THE closure of the 76-year-old Yiewsley Swimming Pool was confirmed last night (Wed) at a bad tempered council meeting.

Councillor Jonathan Bianco, chairing the meeting, declared the pool officially closed, after listening to one hour's worth of arguments for and mainly against.

His announcement was greeted with cries of 'shame on you' from opposition councillors and elderly residents, many of whom enjoy the pool's 'unintimidating atmosphere'.

The meeting had a bizarre political twist, with Labour councillor for Yiewsley Paul Harmsworth calling on Conservative councillor Bianco to back Conservative Prime Minister David Cameron's 'big society' policy, urging him to let the residents apply for funding to run the pool themselves.

The request fell on deaf ears, with Bianco's announcement, stripping the deprived areas of Yiewsley and West Drayton of their only substantial leisure asset.

The closure of the pool in Otterfield Road, Yiewsley, will save Hillingdon Council £32,000 per year in running costs.

This was put forward as a drop in the ocean for the council, especially as local schools will have to spend £8,000 per year each on transporting pupils to either to the new pools in Uxbridge and Hayes.

The argument put forward by the Conservative party, who run Hillingdon Council, was that brand new leisure facilities in Hayes and Uxbridge should compensate for the closure of the pool, which had earlier shut to the public on July 31. Protestors argued this was entirely irrelevant to the communities of Yiewsley and West Drayton.

Backed by Labour councillor Anita MacDonald, they said both of these were only accessible by two bus journeys, and a £3.90 round trip.

Question marks were raised at the solidity of the deal with Hillingdon PCT to build a health centre on the site to bring together three GPs.

Derek Barndem head of corporate property at Hillingdon Council, confirmed that to date, no GPs have signed up to the proposed deal, but added: "We are confident a deal will be agreed, we are part way through negotiations and there are not huge differences between the parties."

In light of the Department of Health announcement that PCT's will be scrapped from 2013, and health decision made by groups of GPs themselves, councillor Paul Harmsworth said: "I can see this falling apart, I do not think the deal will come off, and then the council will be left with the building. It could end up as more one bedroom flats which we do not need in the area."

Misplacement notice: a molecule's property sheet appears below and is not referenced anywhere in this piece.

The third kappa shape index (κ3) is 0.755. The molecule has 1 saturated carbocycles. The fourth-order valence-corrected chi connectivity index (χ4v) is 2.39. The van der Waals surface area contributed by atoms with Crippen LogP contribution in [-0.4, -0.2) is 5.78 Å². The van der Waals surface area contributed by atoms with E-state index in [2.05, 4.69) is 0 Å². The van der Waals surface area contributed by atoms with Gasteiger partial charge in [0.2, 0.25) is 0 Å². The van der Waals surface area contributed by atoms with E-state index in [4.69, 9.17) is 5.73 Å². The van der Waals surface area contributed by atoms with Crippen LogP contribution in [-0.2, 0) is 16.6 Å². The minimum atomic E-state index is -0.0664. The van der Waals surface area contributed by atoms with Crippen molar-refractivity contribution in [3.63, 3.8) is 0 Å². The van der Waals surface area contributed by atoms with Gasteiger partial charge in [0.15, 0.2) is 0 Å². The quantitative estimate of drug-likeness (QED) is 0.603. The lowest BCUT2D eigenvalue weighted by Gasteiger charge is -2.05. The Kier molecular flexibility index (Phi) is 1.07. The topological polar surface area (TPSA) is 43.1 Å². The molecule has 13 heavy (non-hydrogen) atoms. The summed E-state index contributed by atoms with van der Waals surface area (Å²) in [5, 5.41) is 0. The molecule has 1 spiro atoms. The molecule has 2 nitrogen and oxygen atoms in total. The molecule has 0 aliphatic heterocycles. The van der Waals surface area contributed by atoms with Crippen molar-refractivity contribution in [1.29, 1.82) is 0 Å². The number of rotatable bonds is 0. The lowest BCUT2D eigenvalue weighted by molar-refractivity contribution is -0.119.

Fred Clark, who is 73 and disabled and lives in Cowley, said: "I learned to swim at Yiewsley Pool and use it regularly as do many elderly residents. The council leader is the 'older people's champion', he should be defending us, where is our champion tonight?"

Carl Nielsen, from the Yiewsley and West Drayton Action Group, said: "You are shooting yourselves in the foot by dispensing with a facility. I first swam in the pool in 1936, it is unique in that it offers elderly people to swim safely. Older people will not use an Olympic sized swimming pool because it is intimidating.

"1,200 houses are being built in Porters Way in West Drayton, it would be a good investment to keep the pool, it is the only recreation facility we have got, please do not deprive us."

Councillor Dominic Gilham, conservative ward representative for Yiewsley, had spoken up in favour of the ward closure, arguing he did not believe there was enough support to keep the pool open.

The council had discounted 400 of the 1,000 signatures on the petition, citing the reason that the full addresses of the signatories not been left
Lead petitioner Gay Brown, of Otterfield Road, Yiewsley, had requested the meeting be adjourned, to make a more informed decision at a later date.

Closing the meeting Councillor Bianco, the cabinet member for finance and resources, denied this request, saying "The pool is in a dilapidated. state and the passage of time has not been kind to it. I have decided reluctantly I will confirm the closure of the pool."

Angry protestors bellowed 'shame on you' and staged an imprompty protest outside the Hillingdon Civic Centre, with a banner, in front of the mosaic which cost £19,000 to create, over half of the cost of keeping the swimming pool open another six months.

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